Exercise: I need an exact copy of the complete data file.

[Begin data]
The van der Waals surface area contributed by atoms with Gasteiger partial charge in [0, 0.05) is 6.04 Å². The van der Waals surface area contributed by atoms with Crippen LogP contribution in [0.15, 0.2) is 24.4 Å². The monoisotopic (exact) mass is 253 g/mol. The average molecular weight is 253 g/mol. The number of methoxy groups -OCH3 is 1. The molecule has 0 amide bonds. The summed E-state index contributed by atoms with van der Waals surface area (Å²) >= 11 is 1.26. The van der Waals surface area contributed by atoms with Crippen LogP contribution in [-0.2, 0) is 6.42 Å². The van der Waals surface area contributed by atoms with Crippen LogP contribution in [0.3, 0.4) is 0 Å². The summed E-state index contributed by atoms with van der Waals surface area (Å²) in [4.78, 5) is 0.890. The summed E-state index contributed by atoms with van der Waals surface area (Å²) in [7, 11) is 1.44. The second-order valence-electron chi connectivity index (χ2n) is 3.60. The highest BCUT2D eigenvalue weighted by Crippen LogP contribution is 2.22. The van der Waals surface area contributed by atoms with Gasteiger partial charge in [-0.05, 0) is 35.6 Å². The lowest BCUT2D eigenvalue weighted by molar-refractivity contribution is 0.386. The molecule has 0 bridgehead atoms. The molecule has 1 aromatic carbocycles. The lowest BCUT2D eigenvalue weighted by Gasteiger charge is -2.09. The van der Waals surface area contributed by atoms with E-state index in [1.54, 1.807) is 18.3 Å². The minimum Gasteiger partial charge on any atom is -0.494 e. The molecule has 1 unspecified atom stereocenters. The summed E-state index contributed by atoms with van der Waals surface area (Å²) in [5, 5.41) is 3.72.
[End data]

The van der Waals surface area contributed by atoms with Gasteiger partial charge in [0, 0.05) is 6.04 Å². The van der Waals surface area contributed by atoms with Crippen LogP contribution in [0.15, 0.2) is 24.4 Å². The monoisotopic (exact) mass is 253 g/mol. The average molecular weight is 253 g/mol. The number of methoxy groups -OCH3 is 1. The molecule has 0 amide bonds. The summed E-state index contributed by atoms with van der Waals surface area (Å²) >= 11 is 1.26. The van der Waals surface area contributed by atoms with Crippen LogP contribution in [-0.2, 0) is 6.42 Å². The van der Waals surface area contributed by atoms with Crippen LogP contribution in [0.3, 0.4) is 0 Å². The summed E-state index contributed by atoms with van der Waals surface area (Å²) in [4.78, 5) is 0.890. The summed E-state index contributed by atoms with van der Waals surface area (Å²) in [7, 11) is 1.44. The second-order valence-electron chi connectivity index (χ2n) is 3.60. The highest BCUT2D eigenvalue weighted by Crippen LogP contribution is 2.22. The van der Waals surface area contributed by atoms with Gasteiger partial charge in [-0.05, 0) is 35.6 Å². The lowest BCUT2D eigenvalue weighted by molar-refractivity contribution is 0.386. The molecule has 0 bridgehead atoms. The molecule has 1 aromatic carbocycles. The lowest BCUT2D eigenvalue weighted by Gasteiger charge is -2.09. The van der Waals surface area contributed by atoms with E-state index in [1.54, 1.807) is 18.3 Å². The minimum Gasteiger partial charge on any atom is -0.494 e. The molecule has 1 unspecified atom stereocenters. The summed E-state index contributed by atoms with van der Waals surface area (Å²) in [5, 5.41) is 3.72.